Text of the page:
Learning the Game
Like many recreational poker players out there, I learned how to play the game “around the kitchen table”. After he taught me the rules of the game, Dad would sit with me and play 5 Card Draw poker with plastic chips for hours on end. Seeing that I was clearly taking a liking to poker, Dad also went and bought me my first mini video poker handheld game.
Our family used to take trips to Las Vegas about 5 or 6 times a year back in the 90s. Mom would play the slots, my brothers and I would be in the video arcade or by the pool, and Dad would spend hours on end in the poker room, usually at the Mirage. On those trips, when we reconvened for lunch and dinner and back in the hotel room at night, it was common for Dad to distribute a bucket full of coins among us kids and we’d play “penny poker”.
Dad used to have a weekly game with his buddies way back in the day. The game rotated from one player’s house to another, but when it was at our house it was held in the room above the garage. Though I was still in grade school, Dad knew how much I loved the game and let me come up and watch everybody play.
My First Real Money Poker Games
When I was 17, my family flew to New York for a cousin’s wedding. The day before the wedding, a “big game” was organized among lots of my family members who were staying at the same hotel. I can’t describe the excitement I felt when Dad invited me to join everyone at the table and play (on his bankroll). When I ended up losing that night, to the tune of $90, it might as well have been $1 million, but Dad told me not to worry and that he was happy I finally was able to join him at the poker table.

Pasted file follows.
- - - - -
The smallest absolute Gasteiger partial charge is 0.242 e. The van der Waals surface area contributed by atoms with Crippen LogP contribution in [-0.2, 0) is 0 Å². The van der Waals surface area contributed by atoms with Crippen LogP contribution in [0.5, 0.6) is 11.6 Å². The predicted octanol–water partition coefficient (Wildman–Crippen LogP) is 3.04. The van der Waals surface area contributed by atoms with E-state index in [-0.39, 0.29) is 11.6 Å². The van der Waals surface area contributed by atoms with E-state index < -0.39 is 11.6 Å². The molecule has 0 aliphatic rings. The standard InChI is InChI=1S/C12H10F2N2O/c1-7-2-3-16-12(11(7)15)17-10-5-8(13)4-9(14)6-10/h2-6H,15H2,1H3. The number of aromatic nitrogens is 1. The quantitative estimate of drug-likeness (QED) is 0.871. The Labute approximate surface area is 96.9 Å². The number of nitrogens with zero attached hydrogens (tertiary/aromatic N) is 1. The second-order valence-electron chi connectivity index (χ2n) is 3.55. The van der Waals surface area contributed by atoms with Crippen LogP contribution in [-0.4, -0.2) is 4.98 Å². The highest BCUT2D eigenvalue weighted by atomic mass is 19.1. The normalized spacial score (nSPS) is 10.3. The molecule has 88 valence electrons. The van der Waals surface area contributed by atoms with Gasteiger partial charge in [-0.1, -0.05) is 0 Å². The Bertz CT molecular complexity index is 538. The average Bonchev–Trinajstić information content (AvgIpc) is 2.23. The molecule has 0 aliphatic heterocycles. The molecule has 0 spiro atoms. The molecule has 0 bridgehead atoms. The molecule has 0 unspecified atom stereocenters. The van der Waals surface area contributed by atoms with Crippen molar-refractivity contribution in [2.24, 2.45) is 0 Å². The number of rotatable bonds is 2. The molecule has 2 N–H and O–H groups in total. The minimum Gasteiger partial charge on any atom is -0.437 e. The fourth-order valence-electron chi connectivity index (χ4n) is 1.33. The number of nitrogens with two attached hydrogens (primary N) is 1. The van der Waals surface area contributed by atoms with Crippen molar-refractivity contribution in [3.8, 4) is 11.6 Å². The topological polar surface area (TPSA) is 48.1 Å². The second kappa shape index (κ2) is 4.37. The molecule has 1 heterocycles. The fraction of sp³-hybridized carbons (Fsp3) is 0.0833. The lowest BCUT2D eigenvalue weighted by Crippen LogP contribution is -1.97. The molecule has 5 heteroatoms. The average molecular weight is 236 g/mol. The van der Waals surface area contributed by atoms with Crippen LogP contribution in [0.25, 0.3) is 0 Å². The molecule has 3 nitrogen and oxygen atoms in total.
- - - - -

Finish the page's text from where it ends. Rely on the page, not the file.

The Biggest Supporter of My Love for Poker
When I turned 21, I started to play poker recreationally in home games, and often I’d join Dad and his regular group. In his games, which I still occasionally play in today, He taught me a whole bunch of new poker disciplines including some of the most complicated wild poker games you’ve ever heard of (and probably some you haven’t :-)). Just as in my first real money poker game, anytime I’ve ever fallen to the felt, it seems like Dad has always been right there to prop me up, stake me, and get me back in to the game I love.
The first time I started to organize a charity poker tournament a few years back, Dad immediately stepped up and offered to host the 40-person event in his office as well as sponsor refreshments. Many great poker nights and charity poker fundraisers have since taken place on those “hallowed grounds”.
It goes without saying that everything Dad has done for me poker-wise represents just the tiniest fraction of the love he’s shown me in my 30 years. That said, poker is one of my life’s true loves and it will forever be associated in my mind with one of the people most near and dear to me.
Dad, I love you. Happy birthday and may life always deal you the winning hand!